“I can build a custom stock index, directly related to your answers and different from anyone else’s,” Wilson says. “I can tell you why certain businesses and companies are in your portfolio, the positives and negatives, or replace it with another business so you never have to invest in a company you don’t want to.” 

According to Wilson, ESG investing is becoming a “norm in the industry... because [it] reduces the risk in the portfolio,” so it’s where her work starts, not ends. Athens Impact doesn't just use company reported information to screen companies, it also relies on publicly available information, like environmental fines, to avoid greenwashing. 

She doesn’t believe traditional screening methods alone can be called “socially responsible investing,” because it’s based on information from a company’s own reports—which can be manipulated and greenwashed. 

Wilson’s goals don’t end with her individual clients, however. Wilson is taking a holistic approach with her business, planting seeds to not only help individuals, but to empower her community and those around her. 

Athens Impact is based in Athens, Ohio—one of the poorest areas of the country. While the country’s general persons in poverty rate was 12.8% in 2021, Athens reported an average rate of 43.1% persons in poverty from 2020 to 2022. 

In 2022, Athens Impact began working with a nonprofit that helps women out of abusive situations and providing a six-month financial education course to help them land on their feet. This year, Wilson hopes to transition the program to a larger audience.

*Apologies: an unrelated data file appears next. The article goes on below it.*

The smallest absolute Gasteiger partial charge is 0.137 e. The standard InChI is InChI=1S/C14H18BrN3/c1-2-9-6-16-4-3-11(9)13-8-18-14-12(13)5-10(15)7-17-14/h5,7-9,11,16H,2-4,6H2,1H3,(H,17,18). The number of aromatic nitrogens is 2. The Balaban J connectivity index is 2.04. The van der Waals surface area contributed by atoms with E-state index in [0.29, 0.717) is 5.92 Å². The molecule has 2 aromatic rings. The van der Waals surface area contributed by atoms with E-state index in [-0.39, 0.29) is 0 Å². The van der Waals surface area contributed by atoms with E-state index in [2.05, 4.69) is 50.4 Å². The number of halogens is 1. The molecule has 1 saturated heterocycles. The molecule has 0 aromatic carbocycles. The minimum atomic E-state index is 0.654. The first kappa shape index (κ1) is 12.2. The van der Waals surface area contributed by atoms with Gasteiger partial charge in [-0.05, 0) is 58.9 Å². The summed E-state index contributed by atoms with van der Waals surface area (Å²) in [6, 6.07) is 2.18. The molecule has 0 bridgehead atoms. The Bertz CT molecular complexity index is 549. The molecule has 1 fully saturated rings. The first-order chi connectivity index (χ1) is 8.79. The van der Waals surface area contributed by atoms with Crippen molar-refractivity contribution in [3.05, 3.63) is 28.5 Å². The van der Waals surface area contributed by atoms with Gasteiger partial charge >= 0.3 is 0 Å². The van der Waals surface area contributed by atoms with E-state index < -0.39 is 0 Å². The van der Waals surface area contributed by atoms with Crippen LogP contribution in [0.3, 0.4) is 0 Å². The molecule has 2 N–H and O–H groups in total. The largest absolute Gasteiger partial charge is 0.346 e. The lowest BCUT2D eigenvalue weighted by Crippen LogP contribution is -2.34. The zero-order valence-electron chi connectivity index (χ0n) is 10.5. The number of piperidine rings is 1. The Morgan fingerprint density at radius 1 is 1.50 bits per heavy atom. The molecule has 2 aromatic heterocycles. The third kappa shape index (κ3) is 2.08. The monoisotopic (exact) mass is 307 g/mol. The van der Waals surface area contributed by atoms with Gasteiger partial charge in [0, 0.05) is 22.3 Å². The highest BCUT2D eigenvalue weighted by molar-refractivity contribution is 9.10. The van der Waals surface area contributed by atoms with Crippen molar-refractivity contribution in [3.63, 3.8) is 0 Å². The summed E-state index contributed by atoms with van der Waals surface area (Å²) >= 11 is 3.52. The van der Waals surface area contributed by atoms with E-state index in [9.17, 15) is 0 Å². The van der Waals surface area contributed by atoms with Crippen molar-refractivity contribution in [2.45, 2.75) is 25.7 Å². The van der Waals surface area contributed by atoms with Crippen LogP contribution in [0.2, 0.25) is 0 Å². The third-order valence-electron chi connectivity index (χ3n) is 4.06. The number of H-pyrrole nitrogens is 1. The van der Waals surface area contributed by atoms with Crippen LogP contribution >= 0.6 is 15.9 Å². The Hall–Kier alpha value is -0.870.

Financial Advising Is About Trust 

There is a lot of shame and stigma around money in the US, but Wilson believes “people should be able to come to their financial advisor and talk about whatever their family looks like and whatever financial situation they’re in.” 

It’s why she’s open and candid about her activism and living as an out pansexual, polyamorous person using her financial expertise to do good.  

Michelle Wilson. Photo: January Heuss Photography

“I try to be an example,” she says. “It can help people who are not as exposed or open, to look at me and realize it’s not so bad I don’t fit into their boxes.” 

She helped start the first LGBTQ fellowship with Rotary International, and she currently serves as a member of the NAPFA DEI (diversity, equity, inclusion) committee and a co-director of the Green America JEDI (justice, equity, diversity, inclusion) committee. 

“I’ve always been an activist for LGBTQ issues, so I was trying to find a way to mesh my activism with my professional background of finance, and that’s how I got into socially responsible investing.” 

Wilson previously served on Equality Ohio’s board and saw firsthand the power of economics: “Without the financial piece, a lot of issues stagnate. I don’t believe companies care about anything but money, so when we attach money to issues we care about, suddenly, companies will be more aware of its own policies.” 

It’s why Wilson so strongly believes in shareholder activism: “I believe shareholder activism will create cultural change, especially as younger generations get older, inherit money, and engage in socially responsible investing.” 

Wilson acknowledges all of this—screening companies to understand their ESG policies, investing your money for the planet, getting your life on track financially—is hard work, but it’s work that makes a difference. It’s why she wants to help.